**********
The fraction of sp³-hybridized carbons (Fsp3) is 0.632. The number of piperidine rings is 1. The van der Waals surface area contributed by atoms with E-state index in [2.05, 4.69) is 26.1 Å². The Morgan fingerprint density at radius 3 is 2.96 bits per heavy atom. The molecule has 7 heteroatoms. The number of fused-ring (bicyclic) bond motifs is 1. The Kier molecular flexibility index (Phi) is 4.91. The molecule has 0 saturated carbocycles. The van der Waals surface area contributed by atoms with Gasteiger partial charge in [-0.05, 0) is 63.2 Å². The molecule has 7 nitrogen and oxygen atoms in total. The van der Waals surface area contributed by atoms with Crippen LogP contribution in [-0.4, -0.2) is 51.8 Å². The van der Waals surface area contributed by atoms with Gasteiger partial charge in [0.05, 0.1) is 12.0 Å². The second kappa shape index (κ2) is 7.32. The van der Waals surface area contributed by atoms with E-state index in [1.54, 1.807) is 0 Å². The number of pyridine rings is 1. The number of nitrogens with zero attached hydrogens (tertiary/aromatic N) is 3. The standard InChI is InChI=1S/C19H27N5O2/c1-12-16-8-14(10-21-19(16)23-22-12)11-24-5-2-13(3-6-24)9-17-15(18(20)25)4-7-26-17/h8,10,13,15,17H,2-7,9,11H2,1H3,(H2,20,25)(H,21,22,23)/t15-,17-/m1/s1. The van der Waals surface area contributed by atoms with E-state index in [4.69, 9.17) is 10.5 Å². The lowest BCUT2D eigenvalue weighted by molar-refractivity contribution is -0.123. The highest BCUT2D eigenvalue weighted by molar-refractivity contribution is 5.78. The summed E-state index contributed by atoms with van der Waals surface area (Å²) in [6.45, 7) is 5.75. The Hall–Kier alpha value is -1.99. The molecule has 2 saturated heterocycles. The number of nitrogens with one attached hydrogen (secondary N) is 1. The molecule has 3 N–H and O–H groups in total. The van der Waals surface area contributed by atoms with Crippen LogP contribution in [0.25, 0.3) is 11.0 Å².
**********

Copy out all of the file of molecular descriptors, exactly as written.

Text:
The fraction of sp³-hybridized carbons (Fsp3) is 0.632. The number of piperidine rings is 1. The van der Waals surface area contributed by atoms with E-state index in [2.05, 4.69) is 26.1 Å². The Morgan fingerprint density at radius 3 is 2.96 bits per heavy atom. The molecule has 7 heteroatoms. The number of fused-ring (bicyclic) bond motifs is 1. The Kier molecular flexibility index (Phi) is 4.91. The molecule has 0 saturated carbocycles. The van der Waals surface area contributed by atoms with Gasteiger partial charge in [-0.05, 0) is 63.2 Å². The molecule has 7 nitrogen and oxygen atoms in total. The van der Waals surface area contributed by atoms with Crippen LogP contribution in [-0.4, -0.2) is 51.8 Å². The van der Waals surface area contributed by atoms with Gasteiger partial charge in [0.05, 0.1) is 12.0 Å². The second kappa shape index (κ2) is 7.32. The van der Waals surface area contributed by atoms with E-state index in [1.54, 1.807) is 0 Å². The number of pyridine rings is 1. The number of nitrogens with zero attached hydrogens (tertiary/aromatic N) is 3. The standard InChI is InChI=1S/C19H27N5O2/c1-12-16-8-14(10-21-19(16)23-22-12)11-24-5-2-13(3-6-24)9-17-15(18(20)25)4-7-26-17/h8,10,13,15,17H,2-7,9,11H2,1H3,(H2,20,25)(H,21,22,23)/t15-,17-/m1/s1. The van der Waals surface area contributed by atoms with E-state index in [4.69, 9.17) is 10.5 Å². The lowest BCUT2D eigenvalue weighted by molar-refractivity contribution is -0.123. The highest BCUT2D eigenvalue weighted by molar-refractivity contribution is 5.78. The summed E-state index contributed by atoms with van der Waals surface area (Å²) in [6.45, 7) is 5.75. The Hall–Kier alpha value is -1.99. The molecule has 2 saturated heterocycles. The number of nitrogens with one attached hydrogen (secondary N) is 1. The molecule has 3 N–H and O–H groups in total. The van der Waals surface area contributed by atoms with Crippen LogP contribution in [0.25, 0.3) is 11.0 Å².